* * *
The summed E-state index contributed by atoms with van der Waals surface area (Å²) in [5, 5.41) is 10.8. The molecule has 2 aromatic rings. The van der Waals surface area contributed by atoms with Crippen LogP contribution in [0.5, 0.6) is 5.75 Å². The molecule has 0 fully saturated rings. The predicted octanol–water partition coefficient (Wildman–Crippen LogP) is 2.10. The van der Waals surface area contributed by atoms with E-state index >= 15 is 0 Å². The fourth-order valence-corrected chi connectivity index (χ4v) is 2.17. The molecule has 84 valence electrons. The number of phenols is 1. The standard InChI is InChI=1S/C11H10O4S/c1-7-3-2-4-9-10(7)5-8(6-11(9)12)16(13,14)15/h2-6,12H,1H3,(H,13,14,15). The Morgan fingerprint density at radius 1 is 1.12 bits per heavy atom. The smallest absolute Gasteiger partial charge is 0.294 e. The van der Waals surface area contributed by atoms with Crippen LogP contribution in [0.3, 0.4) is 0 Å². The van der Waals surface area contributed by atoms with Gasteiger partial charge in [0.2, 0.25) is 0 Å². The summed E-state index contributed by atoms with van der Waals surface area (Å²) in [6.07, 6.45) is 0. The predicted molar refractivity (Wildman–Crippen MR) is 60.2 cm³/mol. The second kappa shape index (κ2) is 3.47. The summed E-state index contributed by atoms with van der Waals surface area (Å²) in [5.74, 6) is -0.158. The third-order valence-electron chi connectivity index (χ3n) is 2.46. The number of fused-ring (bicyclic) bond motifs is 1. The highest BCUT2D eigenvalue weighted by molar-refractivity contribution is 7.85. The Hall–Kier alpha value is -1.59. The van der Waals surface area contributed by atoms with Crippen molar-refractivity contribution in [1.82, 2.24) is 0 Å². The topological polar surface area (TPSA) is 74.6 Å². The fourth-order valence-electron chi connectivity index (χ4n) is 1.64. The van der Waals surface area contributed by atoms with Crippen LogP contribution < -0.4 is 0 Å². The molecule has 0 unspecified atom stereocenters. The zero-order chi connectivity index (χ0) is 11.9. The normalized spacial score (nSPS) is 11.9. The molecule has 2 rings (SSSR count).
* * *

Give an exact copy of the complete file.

The summed E-state index contributed by atoms with van der Waals surface area (Å²) in [5, 5.41) is 10.8. The molecule has 2 aromatic rings. The van der Waals surface area contributed by atoms with Crippen LogP contribution in [0.5, 0.6) is 5.75 Å². The molecule has 0 fully saturated rings. The predicted octanol–water partition coefficient (Wildman–Crippen LogP) is 2.10. The van der Waals surface area contributed by atoms with E-state index >= 15 is 0 Å². The fourth-order valence-corrected chi connectivity index (χ4v) is 2.17. The molecule has 84 valence electrons. The number of phenols is 1. The standard InChI is InChI=1S/C11H10O4S/c1-7-3-2-4-9-10(7)5-8(6-11(9)12)16(13,14)15/h2-6,12H,1H3,(H,13,14,15). The Morgan fingerprint density at radius 1 is 1.12 bits per heavy atom. The smallest absolute Gasteiger partial charge is 0.294 e. The van der Waals surface area contributed by atoms with Crippen LogP contribution in [0.3, 0.4) is 0 Å². The van der Waals surface area contributed by atoms with Gasteiger partial charge in [0.2, 0.25) is 0 Å². The summed E-state index contributed by atoms with van der Waals surface area (Å²) in [6.07, 6.45) is 0. The predicted molar refractivity (Wildman–Crippen MR) is 60.2 cm³/mol. The second kappa shape index (κ2) is 3.47. The summed E-state index contributed by atoms with van der Waals surface area (Å²) in [5.74, 6) is -0.158. The third-order valence-electron chi connectivity index (χ3n) is 2.46. The number of fused-ring (bicyclic) bond motifs is 1. The highest BCUT2D eigenvalue weighted by molar-refractivity contribution is 7.85. The Hall–Kier alpha value is -1.59. The van der Waals surface area contributed by atoms with Crippen molar-refractivity contribution in [1.82, 2.24) is 0 Å². The topological polar surface area (TPSA) is 74.6 Å². The fourth-order valence-electron chi connectivity index (χ4n) is 1.64. The van der Waals surface area contributed by atoms with Crippen LogP contribution < -0.4 is 0 Å². The molecule has 0 unspecified atom stereocenters. The zero-order chi connectivity index (χ0) is 11.9. The normalized spacial score (nSPS) is 11.9. The molecule has 2 rings (SSSR count).